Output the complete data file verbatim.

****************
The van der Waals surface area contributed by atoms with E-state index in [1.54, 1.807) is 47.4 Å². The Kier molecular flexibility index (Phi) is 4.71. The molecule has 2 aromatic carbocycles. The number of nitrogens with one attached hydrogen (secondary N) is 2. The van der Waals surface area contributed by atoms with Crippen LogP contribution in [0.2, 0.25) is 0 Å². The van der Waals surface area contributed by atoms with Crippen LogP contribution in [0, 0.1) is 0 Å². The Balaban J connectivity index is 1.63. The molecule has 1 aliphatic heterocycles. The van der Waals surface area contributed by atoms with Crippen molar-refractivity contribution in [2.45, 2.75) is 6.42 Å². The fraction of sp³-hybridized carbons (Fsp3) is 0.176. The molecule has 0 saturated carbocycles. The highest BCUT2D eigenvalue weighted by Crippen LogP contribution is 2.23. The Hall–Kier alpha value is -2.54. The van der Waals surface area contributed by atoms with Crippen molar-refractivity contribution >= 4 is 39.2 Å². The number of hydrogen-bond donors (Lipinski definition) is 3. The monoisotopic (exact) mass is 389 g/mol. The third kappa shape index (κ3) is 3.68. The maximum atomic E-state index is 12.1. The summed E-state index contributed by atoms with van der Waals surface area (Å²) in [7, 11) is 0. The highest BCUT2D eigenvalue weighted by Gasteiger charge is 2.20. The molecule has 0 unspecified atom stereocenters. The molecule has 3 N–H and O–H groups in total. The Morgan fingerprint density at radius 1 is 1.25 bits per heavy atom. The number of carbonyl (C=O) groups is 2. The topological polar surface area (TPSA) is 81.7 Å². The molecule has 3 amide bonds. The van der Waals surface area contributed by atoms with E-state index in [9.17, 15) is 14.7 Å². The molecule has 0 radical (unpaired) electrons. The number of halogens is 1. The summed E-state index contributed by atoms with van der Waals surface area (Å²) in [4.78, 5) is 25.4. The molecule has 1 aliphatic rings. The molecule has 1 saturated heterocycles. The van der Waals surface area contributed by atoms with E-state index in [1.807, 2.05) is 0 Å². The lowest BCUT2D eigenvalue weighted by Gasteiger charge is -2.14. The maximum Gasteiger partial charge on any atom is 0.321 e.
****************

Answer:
The van der Waals surface area contributed by atoms with E-state index in [1.54, 1.807) is 47.4 Å². The Kier molecular flexibility index (Phi) is 4.71. The molecule has 2 aromatic carbocycles. The number of nitrogens with one attached hydrogen (secondary N) is 2. The van der Waals surface area contributed by atoms with Crippen LogP contribution in [0.2, 0.25) is 0 Å². The van der Waals surface area contributed by atoms with Crippen LogP contribution in [0, 0.1) is 0 Å². The Balaban J connectivity index is 1.63. The molecule has 1 aliphatic heterocycles. The van der Waals surface area contributed by atoms with Crippen molar-refractivity contribution in [2.45, 2.75) is 6.42 Å². The fraction of sp³-hybridized carbons (Fsp3) is 0.176. The molecule has 0 saturated carbocycles. The highest BCUT2D eigenvalue weighted by Crippen LogP contribution is 2.23. The Hall–Kier alpha value is -2.54. The van der Waals surface area contributed by atoms with Crippen molar-refractivity contribution >= 4 is 39.2 Å². The number of hydrogen-bond donors (Lipinski definition) is 3. The monoisotopic (exact) mass is 389 g/mol. The third kappa shape index (κ3) is 3.68. The maximum atomic E-state index is 12.1. The summed E-state index contributed by atoms with van der Waals surface area (Å²) in [7, 11) is 0. The highest BCUT2D eigenvalue weighted by Gasteiger charge is 2.20. The molecule has 0 unspecified atom stereocenters. The molecule has 3 N–H and O–H groups in total. The Morgan fingerprint density at radius 1 is 1.25 bits per heavy atom. The number of carbonyl (C=O) groups is 2. The topological polar surface area (TPSA) is 81.7 Å². The molecule has 3 amide bonds. The van der Waals surface area contributed by atoms with E-state index in [9.17, 15) is 14.7 Å². The molecule has 0 radical (unpaired) electrons. The number of halogens is 1. The summed E-state index contributed by atoms with van der Waals surface area (Å²) in [4.78, 5) is 25.4. The molecule has 1 aliphatic rings. The molecule has 1 saturated heterocycles. The van der Waals surface area contributed by atoms with E-state index in [1.807, 2.05) is 0 Å². The lowest BCUT2D eigenvalue weighted by Gasteiger charge is -2.14. The maximum Gasteiger partial charge on any atom is 0.321 e.